NI: Stormont unanimously rejects proposal for Troubles ‘statute of limitations’
The Northern Ireland Assembly has unanimously rejected deeply controversial UK government proposals to end all criminal prosecutions linked to the Troubles.
Northern Ireland Secretary Brandon Lewis last week set out the government’s proposal for a “statute of limitations” which would prevent the prosecution of either former British soldiers or former paramilitaries for “all Troubles-related incidents”.
However, MLAs yesterday resolved that the government’s proposals “do not serve the interests, wishes or needs of victims and survivors nor the requirements of truth, justice, accountability, acknowledgement and reconciliation”.
The resolution calls on the government to withdraw its proposals and “recalls the approach to dealing with the legacy of the past agreed at Stormont House, which also forms the basis of an international treaty between the UK and Irish governments”.
Justice Minister Naomi Long told MLAs that the proposals “risk undermining the rule of law and are a recipe for decades in the courts focusing on challenging and unacceptable interference in due legal process and practice rather than on truth recovery and justice”.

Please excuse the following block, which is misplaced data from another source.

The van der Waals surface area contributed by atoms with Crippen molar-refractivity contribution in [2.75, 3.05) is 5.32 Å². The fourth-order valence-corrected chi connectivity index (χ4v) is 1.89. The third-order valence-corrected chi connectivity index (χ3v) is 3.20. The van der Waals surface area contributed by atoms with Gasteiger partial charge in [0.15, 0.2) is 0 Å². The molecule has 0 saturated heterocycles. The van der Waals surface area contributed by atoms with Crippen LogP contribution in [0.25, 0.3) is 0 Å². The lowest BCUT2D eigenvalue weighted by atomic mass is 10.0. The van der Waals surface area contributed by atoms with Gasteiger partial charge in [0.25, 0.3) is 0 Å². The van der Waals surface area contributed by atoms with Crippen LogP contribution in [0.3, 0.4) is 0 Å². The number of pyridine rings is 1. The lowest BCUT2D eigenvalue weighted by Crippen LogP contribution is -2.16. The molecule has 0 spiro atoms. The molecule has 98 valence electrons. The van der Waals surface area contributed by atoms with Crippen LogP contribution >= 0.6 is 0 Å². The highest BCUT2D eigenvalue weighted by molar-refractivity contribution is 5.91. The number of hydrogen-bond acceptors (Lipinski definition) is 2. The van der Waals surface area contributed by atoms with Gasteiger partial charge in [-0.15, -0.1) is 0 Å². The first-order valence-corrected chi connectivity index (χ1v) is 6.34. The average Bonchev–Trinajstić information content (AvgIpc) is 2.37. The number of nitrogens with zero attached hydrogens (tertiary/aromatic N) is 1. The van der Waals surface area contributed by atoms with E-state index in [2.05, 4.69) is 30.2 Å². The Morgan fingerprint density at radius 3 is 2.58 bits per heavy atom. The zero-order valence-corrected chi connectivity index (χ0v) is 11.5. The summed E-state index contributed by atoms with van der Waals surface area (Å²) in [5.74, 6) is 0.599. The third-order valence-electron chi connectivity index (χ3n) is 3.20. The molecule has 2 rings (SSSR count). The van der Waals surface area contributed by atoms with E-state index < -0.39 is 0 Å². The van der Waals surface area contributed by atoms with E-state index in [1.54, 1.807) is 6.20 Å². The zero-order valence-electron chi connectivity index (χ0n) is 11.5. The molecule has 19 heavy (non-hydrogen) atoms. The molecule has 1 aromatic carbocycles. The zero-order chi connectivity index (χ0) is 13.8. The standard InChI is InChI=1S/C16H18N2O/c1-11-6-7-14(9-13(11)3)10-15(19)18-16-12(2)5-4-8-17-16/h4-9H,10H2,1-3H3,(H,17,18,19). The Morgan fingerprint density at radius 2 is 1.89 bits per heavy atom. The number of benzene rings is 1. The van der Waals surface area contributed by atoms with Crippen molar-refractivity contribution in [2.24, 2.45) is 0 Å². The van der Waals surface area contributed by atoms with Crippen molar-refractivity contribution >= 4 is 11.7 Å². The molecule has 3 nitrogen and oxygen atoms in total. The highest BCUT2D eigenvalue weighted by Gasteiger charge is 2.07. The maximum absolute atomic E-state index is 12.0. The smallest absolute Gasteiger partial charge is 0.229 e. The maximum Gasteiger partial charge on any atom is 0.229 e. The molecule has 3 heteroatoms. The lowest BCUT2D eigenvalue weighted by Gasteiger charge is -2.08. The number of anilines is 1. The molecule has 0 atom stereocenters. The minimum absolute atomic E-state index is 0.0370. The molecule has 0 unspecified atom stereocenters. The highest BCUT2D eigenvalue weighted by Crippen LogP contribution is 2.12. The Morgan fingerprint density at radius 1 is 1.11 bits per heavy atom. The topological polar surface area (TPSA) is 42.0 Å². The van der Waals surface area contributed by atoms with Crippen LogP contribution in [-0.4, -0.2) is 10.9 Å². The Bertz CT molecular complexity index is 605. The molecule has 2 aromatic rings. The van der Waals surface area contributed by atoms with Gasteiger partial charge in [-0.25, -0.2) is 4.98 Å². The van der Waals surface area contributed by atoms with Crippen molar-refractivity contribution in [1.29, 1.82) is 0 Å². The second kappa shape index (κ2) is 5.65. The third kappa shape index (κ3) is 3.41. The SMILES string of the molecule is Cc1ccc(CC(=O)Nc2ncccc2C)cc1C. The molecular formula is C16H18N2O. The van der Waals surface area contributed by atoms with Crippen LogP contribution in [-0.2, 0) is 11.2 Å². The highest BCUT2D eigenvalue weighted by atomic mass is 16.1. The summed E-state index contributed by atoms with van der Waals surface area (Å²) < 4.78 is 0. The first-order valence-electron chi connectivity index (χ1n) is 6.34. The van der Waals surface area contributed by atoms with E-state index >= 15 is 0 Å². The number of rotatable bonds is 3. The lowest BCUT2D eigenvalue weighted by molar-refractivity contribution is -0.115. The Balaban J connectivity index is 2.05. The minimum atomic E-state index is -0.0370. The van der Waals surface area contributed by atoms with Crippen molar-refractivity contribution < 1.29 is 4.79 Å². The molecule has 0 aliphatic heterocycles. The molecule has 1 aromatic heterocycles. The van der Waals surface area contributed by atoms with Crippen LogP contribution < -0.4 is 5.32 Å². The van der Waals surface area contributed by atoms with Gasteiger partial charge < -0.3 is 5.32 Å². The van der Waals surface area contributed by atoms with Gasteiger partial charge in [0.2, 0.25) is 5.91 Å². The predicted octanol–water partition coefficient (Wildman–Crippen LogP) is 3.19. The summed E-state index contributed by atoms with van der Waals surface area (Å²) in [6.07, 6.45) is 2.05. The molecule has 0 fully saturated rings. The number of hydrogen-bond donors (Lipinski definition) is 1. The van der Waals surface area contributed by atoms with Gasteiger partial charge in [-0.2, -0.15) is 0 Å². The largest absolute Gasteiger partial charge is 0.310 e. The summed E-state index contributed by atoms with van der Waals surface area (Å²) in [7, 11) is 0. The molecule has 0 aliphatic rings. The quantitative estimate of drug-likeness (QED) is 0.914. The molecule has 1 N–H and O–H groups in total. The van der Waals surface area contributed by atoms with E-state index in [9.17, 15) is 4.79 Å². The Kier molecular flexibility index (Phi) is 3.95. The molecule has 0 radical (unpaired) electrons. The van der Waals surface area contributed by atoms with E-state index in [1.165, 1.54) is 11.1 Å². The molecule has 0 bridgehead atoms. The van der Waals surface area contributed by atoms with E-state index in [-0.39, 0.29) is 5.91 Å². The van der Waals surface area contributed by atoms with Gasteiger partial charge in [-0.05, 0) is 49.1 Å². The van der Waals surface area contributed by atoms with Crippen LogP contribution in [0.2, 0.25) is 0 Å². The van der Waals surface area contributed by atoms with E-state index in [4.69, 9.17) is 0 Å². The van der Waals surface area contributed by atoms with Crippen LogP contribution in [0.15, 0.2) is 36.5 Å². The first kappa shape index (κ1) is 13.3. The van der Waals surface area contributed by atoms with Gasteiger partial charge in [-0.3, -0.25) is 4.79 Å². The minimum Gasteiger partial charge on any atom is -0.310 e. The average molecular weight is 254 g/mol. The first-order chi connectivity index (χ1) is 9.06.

She added: “The government claim that the Stormont House Agreement is undeliverable despite being a model that has international recognition and support from the majority of affected families and most of the Northern Ireland parties.
“Whilst I would be the first to acknowledge that the agreement is not perfect, it has the advantage of being comprehensive and European Convention on Human Rights (ECHR)-compliant, which is more than can be stated in respect of the current amnesty proposals.
“We would therefore be much better engaged in fine-tuning those proposals than casting them adrift and clambering on an uncertain life raft of unilateral government proposals — an uncertain proposal more attuned to the demands of a narrow Tory veterans’ lobby than the wider interests of victims, veterans and their families.”